The Great Britain women’s team pursuit squad can match times set by some men’s squads according to Olympic gold medallist Dani King.
Talking to What’s the Story on Sky Sports, King said that she thinks her coach Shane Sutton’s target of somewhere between 4min 7sec and 4min 10sec “is an achievable target”.
To put that time into context, the women’s record-breaking time at the World Cup in Manchester last weekend was 4min 19sec; almost ten seconds slower than Sutton’s target.
The times that Sutton is speculating would have seen his women battling with Switzerland’s men for 11th place at the UCI Track World Championships earlier in the year, and falling just short of the South Koreans in 10th at last year’s Olympic Games.
The idea that Sutton’s squad can shave around ten seconds off their world record is not out of the question.
Earlier this year a rule change to the women's pursuit saw the number of riders increase from three to four and the distance from 3,000km to 4,000km.
From November 2009 to the Olympics in 2012, before the rule change, the three-strong Team GB pursuit squad improved on their time by nine seconds.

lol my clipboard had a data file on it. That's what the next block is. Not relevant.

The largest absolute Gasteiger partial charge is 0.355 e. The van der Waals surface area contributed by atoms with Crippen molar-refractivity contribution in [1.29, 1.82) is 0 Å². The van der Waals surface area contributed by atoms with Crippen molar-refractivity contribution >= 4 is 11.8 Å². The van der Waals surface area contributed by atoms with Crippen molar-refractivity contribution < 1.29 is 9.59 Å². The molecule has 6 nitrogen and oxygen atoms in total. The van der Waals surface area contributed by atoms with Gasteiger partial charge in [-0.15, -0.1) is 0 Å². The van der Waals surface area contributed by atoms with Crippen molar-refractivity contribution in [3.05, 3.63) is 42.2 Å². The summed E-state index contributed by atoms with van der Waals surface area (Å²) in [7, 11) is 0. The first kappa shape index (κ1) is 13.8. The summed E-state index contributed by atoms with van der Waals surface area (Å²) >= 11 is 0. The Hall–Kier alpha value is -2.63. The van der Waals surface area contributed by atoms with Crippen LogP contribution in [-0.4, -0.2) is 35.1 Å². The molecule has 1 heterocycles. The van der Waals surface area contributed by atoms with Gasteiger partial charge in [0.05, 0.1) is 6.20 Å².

So, it seems likely that in a race that is longer, with more team members, the room for improvement is greater.
But the magnitude of Sutton’s challenge is not lost on King, who was part of the pursuit squad that won gold at the Games in London last year.
She said: "It’s going to be tough, but I remember when they gave us a target for London [2012 Olympic Games] and we all said there is no way we will do that, and we ended up going quicker than the target that was set.
Following the rule change, belief in the ability of the women’s squad has grown. Sir Dave Brailsford, talking to The Guardian, after the women’s squad’s world record performance in Manchester last weekend described the rule change as "the dream scenario".
"[The rule change] has killed off some nations – they just don't have the depth.” The cycling mastermind said. “We were very happy with the change. We have that squad. You need, in any event, to be looking over your shoulder, making sure your position is safe. You can't coach that, that upward pressure."
Brailsford went on to laud King and her pursuit team, calling them the “star act in many respects, for the last four years”.
But King said that she isn’t losing sight of the task at hand: "We have performance targets at world cups, world championships, we have got the Commonwealth Games next year, and it will be a case of rubbing the time off gradually.
"I think it is about not getting too fixated on that time. It is all about focusing on our own performance and then, hopefully, the outcome of a perfect performance will be a world record.
“We have got a long way to go with this event - we have only just started really.”